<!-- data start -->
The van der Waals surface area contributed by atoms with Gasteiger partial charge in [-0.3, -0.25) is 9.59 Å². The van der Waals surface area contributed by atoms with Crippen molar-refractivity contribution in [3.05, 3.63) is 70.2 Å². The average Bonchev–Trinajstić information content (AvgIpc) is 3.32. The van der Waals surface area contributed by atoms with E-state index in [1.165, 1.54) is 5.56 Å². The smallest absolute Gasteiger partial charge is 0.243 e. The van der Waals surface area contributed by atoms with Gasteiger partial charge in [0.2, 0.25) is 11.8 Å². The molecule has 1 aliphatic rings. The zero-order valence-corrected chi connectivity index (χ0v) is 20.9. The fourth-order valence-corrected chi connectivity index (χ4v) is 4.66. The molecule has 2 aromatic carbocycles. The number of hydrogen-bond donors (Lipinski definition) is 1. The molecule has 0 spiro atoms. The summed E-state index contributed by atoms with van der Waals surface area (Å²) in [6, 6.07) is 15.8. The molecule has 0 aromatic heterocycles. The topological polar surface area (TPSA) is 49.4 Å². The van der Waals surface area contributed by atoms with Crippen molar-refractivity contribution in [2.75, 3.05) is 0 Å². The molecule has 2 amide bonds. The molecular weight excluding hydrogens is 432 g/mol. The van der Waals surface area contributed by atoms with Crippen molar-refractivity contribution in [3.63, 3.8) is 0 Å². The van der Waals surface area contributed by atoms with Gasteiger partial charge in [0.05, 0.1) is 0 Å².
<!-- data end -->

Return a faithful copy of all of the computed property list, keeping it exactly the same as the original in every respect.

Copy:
The van der Waals surface area contributed by atoms with Gasteiger partial charge in [-0.3, -0.25) is 9.59 Å². The van der Waals surface area contributed by atoms with Crippen molar-refractivity contribution in [3.05, 3.63) is 70.2 Å². The average Bonchev–Trinajstić information content (AvgIpc) is 3.32. The van der Waals surface area contributed by atoms with E-state index in [1.165, 1.54) is 5.56 Å². The smallest absolute Gasteiger partial charge is 0.243 e. The van der Waals surface area contributed by atoms with Gasteiger partial charge in [0.2, 0.25) is 11.8 Å². The molecule has 1 aliphatic rings. The zero-order valence-corrected chi connectivity index (χ0v) is 20.9. The fourth-order valence-corrected chi connectivity index (χ4v) is 4.66. The molecule has 2 aromatic carbocycles. The number of hydrogen-bond donors (Lipinski definition) is 1. The molecule has 0 spiro atoms. The summed E-state index contributed by atoms with van der Waals surface area (Å²) in [6, 6.07) is 15.8. The molecule has 0 aromatic heterocycles. The topological polar surface area (TPSA) is 49.4 Å². The van der Waals surface area contributed by atoms with Crippen molar-refractivity contribution in [2.75, 3.05) is 0 Å². The molecule has 2 amide bonds. The molecular weight excluding hydrogens is 432 g/mol. The van der Waals surface area contributed by atoms with Crippen molar-refractivity contribution in [3.63, 3.8) is 0 Å². The van der Waals surface area contributed by atoms with Gasteiger partial charge in [0.05, 0.1) is 0 Å².